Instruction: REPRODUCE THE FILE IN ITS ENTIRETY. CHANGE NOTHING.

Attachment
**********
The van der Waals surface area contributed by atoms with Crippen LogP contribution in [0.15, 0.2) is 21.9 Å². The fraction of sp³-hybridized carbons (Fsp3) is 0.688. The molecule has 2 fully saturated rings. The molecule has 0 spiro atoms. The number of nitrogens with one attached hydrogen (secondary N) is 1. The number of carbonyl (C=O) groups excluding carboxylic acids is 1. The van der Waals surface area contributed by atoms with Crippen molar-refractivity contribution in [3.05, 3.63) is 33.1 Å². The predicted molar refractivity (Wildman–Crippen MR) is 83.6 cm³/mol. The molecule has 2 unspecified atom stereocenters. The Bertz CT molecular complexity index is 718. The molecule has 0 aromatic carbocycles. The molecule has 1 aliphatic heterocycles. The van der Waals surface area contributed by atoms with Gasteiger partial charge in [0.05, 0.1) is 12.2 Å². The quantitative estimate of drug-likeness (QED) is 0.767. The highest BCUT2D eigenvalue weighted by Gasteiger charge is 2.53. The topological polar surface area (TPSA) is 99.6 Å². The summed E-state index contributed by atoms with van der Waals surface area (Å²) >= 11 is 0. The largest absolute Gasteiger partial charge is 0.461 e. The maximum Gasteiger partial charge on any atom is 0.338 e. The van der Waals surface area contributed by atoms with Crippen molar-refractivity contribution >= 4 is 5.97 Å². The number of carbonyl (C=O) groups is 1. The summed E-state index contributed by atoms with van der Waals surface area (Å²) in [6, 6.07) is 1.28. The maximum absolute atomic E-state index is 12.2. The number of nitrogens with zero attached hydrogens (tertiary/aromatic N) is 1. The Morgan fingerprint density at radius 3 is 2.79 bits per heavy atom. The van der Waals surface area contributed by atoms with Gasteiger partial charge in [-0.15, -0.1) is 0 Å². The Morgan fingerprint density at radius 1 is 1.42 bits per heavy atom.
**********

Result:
The van der Waals surface area contributed by atoms with Crippen LogP contribution in [0.15, 0.2) is 21.9 Å². The fraction of sp³-hybridized carbons (Fsp3) is 0.688. The molecule has 2 fully saturated rings. The molecule has 0 spiro atoms. The number of nitrogens with one attached hydrogen (secondary N) is 1. The number of carbonyl (C=O) groups excluding carboxylic acids is 1. The van der Waals surface area contributed by atoms with Crippen molar-refractivity contribution in [3.05, 3.63) is 33.1 Å². The predicted molar refractivity (Wildman–Crippen MR) is 83.6 cm³/mol. The molecule has 2 unspecified atom stereocenters. The Bertz CT molecular complexity index is 718. The molecule has 0 aromatic carbocycles. The molecule has 1 aliphatic heterocycles. The van der Waals surface area contributed by atoms with Gasteiger partial charge in [0.05, 0.1) is 12.2 Å². The quantitative estimate of drug-likeness (QED) is 0.767. The highest BCUT2D eigenvalue weighted by Gasteiger charge is 2.53. The topological polar surface area (TPSA) is 99.6 Å². The summed E-state index contributed by atoms with van der Waals surface area (Å²) >= 11 is 0. The largest absolute Gasteiger partial charge is 0.461 e. The maximum Gasteiger partial charge on any atom is 0.338 e. The van der Waals surface area contributed by atoms with Crippen molar-refractivity contribution >= 4 is 5.97 Å². The number of carbonyl (C=O) groups is 1. The summed E-state index contributed by atoms with van der Waals surface area (Å²) in [6, 6.07) is 1.28. The maximum absolute atomic E-state index is 12.2. The number of nitrogens with zero attached hydrogens (tertiary/aromatic N) is 1. The Morgan fingerprint density at radius 3 is 2.79 bits per heavy atom. The van der Waals surface area contributed by atoms with Gasteiger partial charge in [-0.15, -0.1) is 0 Å². The Morgan fingerprint density at radius 1 is 1.42 bits per heavy atom.